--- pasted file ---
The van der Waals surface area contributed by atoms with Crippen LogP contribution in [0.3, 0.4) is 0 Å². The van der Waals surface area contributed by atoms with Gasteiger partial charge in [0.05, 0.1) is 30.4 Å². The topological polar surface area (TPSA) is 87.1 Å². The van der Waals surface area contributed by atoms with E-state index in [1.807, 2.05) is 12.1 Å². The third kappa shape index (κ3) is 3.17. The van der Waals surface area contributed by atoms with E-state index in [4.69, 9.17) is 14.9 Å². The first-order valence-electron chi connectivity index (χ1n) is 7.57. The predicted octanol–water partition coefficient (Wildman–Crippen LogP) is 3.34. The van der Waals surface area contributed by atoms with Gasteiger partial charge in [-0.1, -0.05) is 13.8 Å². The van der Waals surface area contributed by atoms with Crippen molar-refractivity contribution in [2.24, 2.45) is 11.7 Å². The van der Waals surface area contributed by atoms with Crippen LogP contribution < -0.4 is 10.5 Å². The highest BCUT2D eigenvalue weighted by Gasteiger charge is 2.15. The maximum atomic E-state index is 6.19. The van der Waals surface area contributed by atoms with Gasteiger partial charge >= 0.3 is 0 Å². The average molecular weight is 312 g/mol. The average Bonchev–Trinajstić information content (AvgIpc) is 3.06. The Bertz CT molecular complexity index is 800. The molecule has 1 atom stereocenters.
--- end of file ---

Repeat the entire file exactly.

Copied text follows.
The van der Waals surface area contributed by atoms with Crippen LogP contribution in [0.3, 0.4) is 0 Å². The van der Waals surface area contributed by atoms with Gasteiger partial charge in [0.05, 0.1) is 30.4 Å². The topological polar surface area (TPSA) is 87.1 Å². The van der Waals surface area contributed by atoms with E-state index in [1.807, 2.05) is 12.1 Å². The third kappa shape index (κ3) is 3.17. The van der Waals surface area contributed by atoms with E-state index in [4.69, 9.17) is 14.9 Å². The first-order valence-electron chi connectivity index (χ1n) is 7.57. The predicted octanol–water partition coefficient (Wildman–Crippen LogP) is 3.34. The van der Waals surface area contributed by atoms with Gasteiger partial charge in [-0.1, -0.05) is 13.8 Å². The van der Waals surface area contributed by atoms with Crippen molar-refractivity contribution in [2.24, 2.45) is 11.7 Å². The van der Waals surface area contributed by atoms with Crippen LogP contribution < -0.4 is 10.5 Å². The highest BCUT2D eigenvalue weighted by Gasteiger charge is 2.15. The maximum atomic E-state index is 6.19. The van der Waals surface area contributed by atoms with Gasteiger partial charge >= 0.3 is 0 Å². The average molecular weight is 312 g/mol. The average Bonchev–Trinajstić information content (AvgIpc) is 3.06. The Bertz CT molecular complexity index is 800. The molecule has 1 atom stereocenters.